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So sad. So inspired.

April 16, 2013
Assam Alwash, Goldman Prize winner from Iraq.

Assam Alwash, Goldman Prize winner from Iraq.

Yesterday was some day, huh?  I had been planning to write about my last training ride but other stuff seemed more pressing.

Around noon, I got the news about the Boston Marathon explosions and went through an emotional process that has become far too routine of late.

  1. Check Facebook and Twitter for breaking news to get a sense of what’s up.  See photos I wish I hadn’t seen.
  2. Think of all the people I know who might be there, or have family there.  Ping them to ask whether they/their families are okay.
  3. While waiting for confirmation of folks’ safety, freak out with my coworkers.
  4. Go back on Facebook and Twitter until another photo-I-wish-I-hadn’t-seen makes me stop.
  5. Try, distractedly, to resume work, but fail.

The Marathon hit close to home in a few ways.  I am from New England and for a long time as a child I thought the Boston Marathon was the ONLY marathon.  As an athlete, I’ve considered trying to qualify.  I have family in Boston; my friends have family in Boston.  A close friend from high school just moved to Cambridge about two weeks ago and one of my grad school friends is a rower living in Boston who I could picture running 26.2.  A close co-worker is training to resume running marathons and had a bunch of friends in the race.  We talked about whether future races would have heightened security and how un-fun that would be.

So, bad day.  All my people were safe.  Some people were not.  It makes me really sad.

I also got a bit shaken up by friends who posted reminders that bombs go off in other countries.  I know this.  I am not a fan of U.S. military actions abroad.  And I don’t find it either strategic or compassionate to talk about that for at least one day following a U.S. tragedy.  Yes, we are super lucky to not live in fear of bombing every day like people in Palestine or Afghanistan.  I completely agree.  But because of that privilege, we get really shocked and sad, and not so open to political commentary, when such things do happen.

I do not believe that mourning innocent American deaths diminishes our capacity for mourning innocent deaths in other countries.  We just don’t all have the capacity to do both at the same time, so the international perspective when a domestic tragedy is fresh comes off to me like “Suck it up.”  Which is not going to help people who are (rightfully) sad see your point of view at that moment, and will quite possibly turn them off to you entirely in the long run.

I would like to reserve the right to be sad about isolated U.S. tragedies and also understand and mourn for the U.S.-sanctioned, U.S.-funded, U.S.-blatantly-caused tragedies in other countries.  I am a complex human being with a deep capacity to access Sad – not to mention Anger, Indignation, and Frustration.  I just prefer not to do it all at once, because the amount of unnecessary and wrongful death and suffering in this world is, shall we say, A Lot.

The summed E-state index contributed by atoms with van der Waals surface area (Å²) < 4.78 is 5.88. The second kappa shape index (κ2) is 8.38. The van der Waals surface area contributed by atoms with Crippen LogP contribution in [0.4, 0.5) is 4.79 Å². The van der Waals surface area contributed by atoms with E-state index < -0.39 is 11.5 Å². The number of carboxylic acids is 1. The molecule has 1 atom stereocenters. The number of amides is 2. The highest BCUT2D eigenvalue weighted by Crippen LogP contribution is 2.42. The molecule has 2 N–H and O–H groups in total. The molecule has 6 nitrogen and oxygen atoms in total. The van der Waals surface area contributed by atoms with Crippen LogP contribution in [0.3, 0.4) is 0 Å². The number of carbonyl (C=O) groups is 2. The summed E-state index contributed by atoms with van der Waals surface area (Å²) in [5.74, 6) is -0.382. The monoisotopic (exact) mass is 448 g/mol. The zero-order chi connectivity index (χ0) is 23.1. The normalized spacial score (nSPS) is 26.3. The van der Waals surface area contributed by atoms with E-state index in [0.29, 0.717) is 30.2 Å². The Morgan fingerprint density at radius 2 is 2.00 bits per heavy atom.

Luckily for me, yesterday also contained an opportunity to access Hope: the Goldman Environmental Prize ceremony.

Every few years I get a ticket to what I’ve been describing to people as “the Academy Awards of environmentalists.”  The Goldman Prize goes to six people from around the world each year, who have led amazing efforts to defend the environment, as well as fight for social justice.  Sometimes the award has been presented posthumously to people who have taken on such big enemies that they’ve been assassinated.  The award ceremony sometimes includes Robert Redford, in person. (This year he just narrated the videos and we got Philippe Cousteau as emcee.)

This year, I scored a few tickets so Peter and little A came along.  That meant that I got to see the first half, we all watched the musical interlude (awesome Korean drumming!!), and then Peter watched the second half.  A was done with the dark theater scene within five minutes, but did enjoy wandering around the lobby of the War Memorial Opera House.  We knew it wouldn’t be her thing, but I’d like to think that a teensy bit of all that hopeful, activist energy sunk in.

My favorite moment of (the first half of) the night was a comment that winner Azzam Alwash of Iraq made at the end of his intro video.  “Dream big,” he said. “First of all, it’s free.  Second of all, it’s possible.”

There are many places on earth where I would imagine that hope and dreams must fight their way off of the dusty earth and struggle to take flight.  Iraq is one of them.  If people there can bring back a wetland that was drained and burned under Saddam Hussein’s regime, we can rise up from the events in Boston, and so much more.

Thank you, Goldman Prize, for helping to balance out my Patriot’s Day.  My thoughts today are with the people of Boston, and with all those people and living things suffering around the world.

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